Russia Moves Closer to WTO
This is Phoebe Zimmermann with the VOA Special English ECONOMICS REPORT.
Russia is the largest economic power that is not a member of the World Trade Organization. But that may change. Last Friday, the European Union said it would support Russia's effort to become a W.T.O. member.
Representatives of the European Union met with Russian officials in Moscow. They signed a trade agreement that took six years to negotiate.
Russia called the trade agreement balanced. Russia agreed to slowly increase fuel prices within the country. It agreed to permit competition in its communications industry and to remove some barriers to trade.
Russia said it will continue total control of its main energy company Gazprom. Officials also reached agreements on banking, transportation and financial protection, or insurance.
In exchange for European support to join the W.T.O., Russian President Vladimir Putin said that Russia would speed up the process to approve the Kyoto Protocol. That is an international environmental agreement to reduce the production of harmful industrial gases including carbon dioxide. These "greenhouse gases" trap heat in the atmosphere and are blamed for changing the world's climate.
Russia had signed the Kyoto Protocol, but has not approved it. A few months ago, Mr. Putin had said that Russia would reject the Protocol. The agreement takes effect when it has been approved by nations that produce at least fifty-five percent of the world's greenhouse gases.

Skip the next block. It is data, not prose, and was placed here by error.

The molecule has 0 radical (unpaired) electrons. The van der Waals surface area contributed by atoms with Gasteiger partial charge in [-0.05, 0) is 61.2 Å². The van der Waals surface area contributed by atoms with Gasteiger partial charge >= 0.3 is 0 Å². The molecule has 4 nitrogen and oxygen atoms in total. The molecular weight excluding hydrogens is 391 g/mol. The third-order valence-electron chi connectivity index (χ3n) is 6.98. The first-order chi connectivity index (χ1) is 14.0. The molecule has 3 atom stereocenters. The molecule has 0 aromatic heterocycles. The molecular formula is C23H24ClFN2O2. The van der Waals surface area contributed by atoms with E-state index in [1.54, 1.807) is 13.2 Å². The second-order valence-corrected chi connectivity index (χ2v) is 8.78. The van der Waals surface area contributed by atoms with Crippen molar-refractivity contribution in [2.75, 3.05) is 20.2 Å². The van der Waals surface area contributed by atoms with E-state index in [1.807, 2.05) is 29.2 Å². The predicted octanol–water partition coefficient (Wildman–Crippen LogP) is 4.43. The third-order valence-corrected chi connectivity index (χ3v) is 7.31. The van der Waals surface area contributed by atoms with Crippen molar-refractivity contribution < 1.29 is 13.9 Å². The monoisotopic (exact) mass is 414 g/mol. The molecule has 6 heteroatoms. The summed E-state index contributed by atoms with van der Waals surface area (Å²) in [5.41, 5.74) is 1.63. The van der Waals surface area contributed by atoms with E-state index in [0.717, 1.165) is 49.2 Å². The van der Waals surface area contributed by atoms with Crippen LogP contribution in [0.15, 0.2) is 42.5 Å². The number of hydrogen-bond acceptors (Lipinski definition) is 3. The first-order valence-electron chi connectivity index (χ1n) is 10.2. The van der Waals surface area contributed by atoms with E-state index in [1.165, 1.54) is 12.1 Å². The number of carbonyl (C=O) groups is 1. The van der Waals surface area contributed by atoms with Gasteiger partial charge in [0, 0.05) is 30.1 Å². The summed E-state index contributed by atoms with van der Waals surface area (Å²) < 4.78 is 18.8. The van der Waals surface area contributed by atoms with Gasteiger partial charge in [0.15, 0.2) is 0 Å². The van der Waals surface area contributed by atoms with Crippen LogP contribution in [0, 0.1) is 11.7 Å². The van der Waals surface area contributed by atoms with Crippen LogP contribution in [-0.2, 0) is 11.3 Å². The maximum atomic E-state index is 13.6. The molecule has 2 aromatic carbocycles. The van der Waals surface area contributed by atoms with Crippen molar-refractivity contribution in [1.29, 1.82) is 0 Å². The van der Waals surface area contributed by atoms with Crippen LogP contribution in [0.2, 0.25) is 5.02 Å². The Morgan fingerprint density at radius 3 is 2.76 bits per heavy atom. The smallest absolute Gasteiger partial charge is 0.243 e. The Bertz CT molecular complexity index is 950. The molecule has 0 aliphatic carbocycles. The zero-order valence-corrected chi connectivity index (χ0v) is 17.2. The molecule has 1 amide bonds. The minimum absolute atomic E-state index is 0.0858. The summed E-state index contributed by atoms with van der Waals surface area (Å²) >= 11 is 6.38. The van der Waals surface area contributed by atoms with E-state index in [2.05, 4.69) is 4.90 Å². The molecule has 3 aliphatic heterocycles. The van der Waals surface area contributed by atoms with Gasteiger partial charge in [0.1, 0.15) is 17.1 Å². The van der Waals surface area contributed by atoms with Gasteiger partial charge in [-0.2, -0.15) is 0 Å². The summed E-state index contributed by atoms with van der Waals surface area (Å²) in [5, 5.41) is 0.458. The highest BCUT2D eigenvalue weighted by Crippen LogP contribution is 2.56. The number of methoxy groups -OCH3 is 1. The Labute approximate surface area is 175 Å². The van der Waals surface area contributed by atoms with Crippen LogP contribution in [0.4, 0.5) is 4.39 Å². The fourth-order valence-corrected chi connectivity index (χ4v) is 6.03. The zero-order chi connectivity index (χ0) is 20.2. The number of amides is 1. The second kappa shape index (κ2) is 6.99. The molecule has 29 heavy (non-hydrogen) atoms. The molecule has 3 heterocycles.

Currently, nations producing only forty-four percent have approved the Protocol. Russia produces about seventeen percent of the world's greenhouse gases. The United States, the world's biggest producer, withdrew from the Kyoto Protocol after President Bush took office in two-thousand-one. So, Russia's approval is required to put the Kyoto Protocol into effect.
To join the W.T.O, a country must reach trade agreements with major trading countries that are also W.T.O. members. Until now, Russia had reached agreement with only ten W.T.O. members. Russia must still reach agreements with China, Japan, South Korea and the United States.
Russia is the ninth largest economy in the world. The total value of all goods and services produced by the country last year was one-thousand-three-hundred-fifty-million dollars.
This VOA Special English ECONOMICS REPORT was written by Mario Ritter. This is Phoebe Zimmermann.